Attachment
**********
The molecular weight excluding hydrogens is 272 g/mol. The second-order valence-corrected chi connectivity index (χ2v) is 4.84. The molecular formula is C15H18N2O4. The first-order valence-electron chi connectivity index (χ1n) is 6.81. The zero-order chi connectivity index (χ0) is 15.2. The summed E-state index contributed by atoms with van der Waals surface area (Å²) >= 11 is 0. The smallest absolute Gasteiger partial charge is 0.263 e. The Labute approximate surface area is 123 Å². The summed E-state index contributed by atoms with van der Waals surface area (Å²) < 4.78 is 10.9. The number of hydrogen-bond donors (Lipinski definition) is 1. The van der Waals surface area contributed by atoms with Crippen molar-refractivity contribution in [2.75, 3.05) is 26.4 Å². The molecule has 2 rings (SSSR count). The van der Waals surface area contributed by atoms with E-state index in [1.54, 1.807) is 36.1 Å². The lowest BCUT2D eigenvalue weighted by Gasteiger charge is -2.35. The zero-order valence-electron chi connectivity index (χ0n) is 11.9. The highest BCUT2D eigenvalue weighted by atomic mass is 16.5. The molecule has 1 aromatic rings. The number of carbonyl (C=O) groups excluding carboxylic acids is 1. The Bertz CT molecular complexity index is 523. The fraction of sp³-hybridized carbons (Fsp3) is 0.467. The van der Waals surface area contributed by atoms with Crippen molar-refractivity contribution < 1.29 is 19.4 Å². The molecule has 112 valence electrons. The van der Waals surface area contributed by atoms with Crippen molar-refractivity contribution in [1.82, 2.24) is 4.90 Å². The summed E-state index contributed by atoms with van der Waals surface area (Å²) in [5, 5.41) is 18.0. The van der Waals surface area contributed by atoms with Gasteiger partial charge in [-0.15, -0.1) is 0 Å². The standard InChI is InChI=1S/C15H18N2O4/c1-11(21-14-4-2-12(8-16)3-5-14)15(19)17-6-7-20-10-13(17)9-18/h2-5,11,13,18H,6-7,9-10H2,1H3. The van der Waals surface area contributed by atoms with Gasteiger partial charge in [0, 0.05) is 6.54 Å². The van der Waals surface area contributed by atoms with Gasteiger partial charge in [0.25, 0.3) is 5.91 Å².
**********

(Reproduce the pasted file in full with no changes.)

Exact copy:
The molecular weight excluding hydrogens is 272 g/mol. The second-order valence-corrected chi connectivity index (χ2v) is 4.84. The molecular formula is C15H18N2O4. The first-order valence-electron chi connectivity index (χ1n) is 6.81. The zero-order chi connectivity index (χ0) is 15.2. The summed E-state index contributed by atoms with van der Waals surface area (Å²) >= 11 is 0. The smallest absolute Gasteiger partial charge is 0.263 e. The Labute approximate surface area is 123 Å². The summed E-state index contributed by atoms with van der Waals surface area (Å²) < 4.78 is 10.9. The number of hydrogen-bond donors (Lipinski definition) is 1. The van der Waals surface area contributed by atoms with Crippen molar-refractivity contribution in [2.75, 3.05) is 26.4 Å². The molecule has 2 rings (SSSR count). The van der Waals surface area contributed by atoms with E-state index in [1.54, 1.807) is 36.1 Å². The lowest BCUT2D eigenvalue weighted by Gasteiger charge is -2.35. The zero-order valence-electron chi connectivity index (χ0n) is 11.9. The highest BCUT2D eigenvalue weighted by atomic mass is 16.5. The molecule has 1 aromatic rings. The number of carbonyl (C=O) groups excluding carboxylic acids is 1. The Bertz CT molecular complexity index is 523. The fraction of sp³-hybridized carbons (Fsp3) is 0.467. The van der Waals surface area contributed by atoms with Crippen molar-refractivity contribution < 1.29 is 19.4 Å². The molecule has 112 valence electrons. The van der Waals surface area contributed by atoms with Crippen molar-refractivity contribution in [1.82, 2.24) is 4.90 Å². The summed E-state index contributed by atoms with van der Waals surface area (Å²) in [5, 5.41) is 18.0. The van der Waals surface area contributed by atoms with Gasteiger partial charge in [-0.15, -0.1) is 0 Å². The standard InChI is InChI=1S/C15H18N2O4/c1-11(21-14-4-2-12(8-16)3-5-14)15(19)17-6-7-20-10-13(17)9-18/h2-5,11,13,18H,6-7,9-10H2,1H3. The van der Waals surface area contributed by atoms with Gasteiger partial charge in [0, 0.05) is 6.54 Å². The van der Waals surface area contributed by atoms with Gasteiger partial charge in [0.25, 0.3) is 5.91 Å².